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HIST 295 - The Contested Ballot in American History: Home

Welcome

This research guide contains a list of starting points in your search for multimedia assets. Here you will find links to archives, collections and exhibits from a variety of institutions.

What Should Multimedia Assets Do?

Multimedia assets such as graphics, videos and audio files help enrich the experience of your audience and bring your topic to life. Ensure that the assets you select are relevant and help illustrate your topic.

Where Should I Look?

Institutions such as museums and libraries collect and exhibit graphics, photos, videos and audio on a variety of topics, including voting in the United States. While searching online, use keywords related to your topic alongside "archives", "collections" or "exhibits." Once you find a resource, take note of the institution that holds the asset, the domain (e.g. .edu) and other information that can help you evaluate the resource.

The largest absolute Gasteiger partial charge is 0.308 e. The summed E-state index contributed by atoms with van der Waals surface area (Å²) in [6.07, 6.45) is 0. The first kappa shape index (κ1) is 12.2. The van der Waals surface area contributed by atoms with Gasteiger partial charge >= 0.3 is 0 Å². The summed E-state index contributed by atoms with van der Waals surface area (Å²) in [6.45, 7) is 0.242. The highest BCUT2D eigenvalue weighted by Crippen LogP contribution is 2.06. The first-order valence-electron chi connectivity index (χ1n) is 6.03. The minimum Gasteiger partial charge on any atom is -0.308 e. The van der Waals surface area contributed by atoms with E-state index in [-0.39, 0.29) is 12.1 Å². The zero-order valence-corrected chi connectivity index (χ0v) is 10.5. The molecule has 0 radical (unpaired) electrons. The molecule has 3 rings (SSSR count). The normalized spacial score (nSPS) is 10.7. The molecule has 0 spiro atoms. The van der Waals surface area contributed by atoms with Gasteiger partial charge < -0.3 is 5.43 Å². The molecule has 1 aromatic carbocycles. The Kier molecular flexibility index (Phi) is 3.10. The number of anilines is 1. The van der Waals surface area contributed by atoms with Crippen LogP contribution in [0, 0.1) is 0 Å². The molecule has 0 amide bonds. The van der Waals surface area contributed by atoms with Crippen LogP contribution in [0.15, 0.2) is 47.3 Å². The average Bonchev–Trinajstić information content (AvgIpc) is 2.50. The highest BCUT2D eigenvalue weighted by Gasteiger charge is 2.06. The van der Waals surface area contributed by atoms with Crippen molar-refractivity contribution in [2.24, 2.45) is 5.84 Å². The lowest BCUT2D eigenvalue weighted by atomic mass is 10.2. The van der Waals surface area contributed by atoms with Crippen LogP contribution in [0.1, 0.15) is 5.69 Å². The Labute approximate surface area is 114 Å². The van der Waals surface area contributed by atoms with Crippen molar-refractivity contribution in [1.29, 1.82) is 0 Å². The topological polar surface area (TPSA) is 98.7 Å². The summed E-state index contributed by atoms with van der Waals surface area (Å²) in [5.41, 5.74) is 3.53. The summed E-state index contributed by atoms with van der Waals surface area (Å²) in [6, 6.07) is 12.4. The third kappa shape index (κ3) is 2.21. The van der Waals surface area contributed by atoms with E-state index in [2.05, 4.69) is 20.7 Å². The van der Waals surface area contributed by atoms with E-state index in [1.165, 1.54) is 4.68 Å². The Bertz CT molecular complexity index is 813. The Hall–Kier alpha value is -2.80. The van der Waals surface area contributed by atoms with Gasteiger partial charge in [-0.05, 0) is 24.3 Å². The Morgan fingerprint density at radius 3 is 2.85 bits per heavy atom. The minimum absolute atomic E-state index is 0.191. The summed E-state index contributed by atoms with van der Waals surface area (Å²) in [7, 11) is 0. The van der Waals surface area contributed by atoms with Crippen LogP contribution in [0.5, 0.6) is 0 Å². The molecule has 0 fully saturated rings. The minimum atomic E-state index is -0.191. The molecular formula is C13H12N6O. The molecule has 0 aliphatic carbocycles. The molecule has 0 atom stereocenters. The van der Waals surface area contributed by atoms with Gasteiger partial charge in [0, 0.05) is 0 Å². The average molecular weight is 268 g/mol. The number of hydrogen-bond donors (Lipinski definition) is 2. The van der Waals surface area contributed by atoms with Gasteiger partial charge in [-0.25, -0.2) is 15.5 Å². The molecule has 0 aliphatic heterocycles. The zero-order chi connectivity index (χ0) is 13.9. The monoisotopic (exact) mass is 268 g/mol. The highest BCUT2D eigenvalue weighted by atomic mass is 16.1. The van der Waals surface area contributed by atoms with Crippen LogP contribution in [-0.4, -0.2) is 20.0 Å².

Why are Metadata and Citations Important?

Metadata provides important information about your media asset, such as the who, what, when. It also supports the process of crediting and identifying the source of your media asset.

Resources

Library of Congress
Digital collections containing media assets on a variety of topics on U.S. History.

National Archives
Collections of historical materials and documents produced by the United States Federal Government.

Digital Public Library of America
Digital collections on a variety of topics, including voting history in the United States.

The Smithsonian Institution
Digital collections from the world's largest museum, education and research complex.

America Votes
Presidential campaign memorabilia by the Duke University Special Collections.

The Living Room Candidate
Presidential campaign commercials 1952-2020 by the Museum of the Moving Image.

Librarian

Diego Coaguila's picture
Diego Coaguila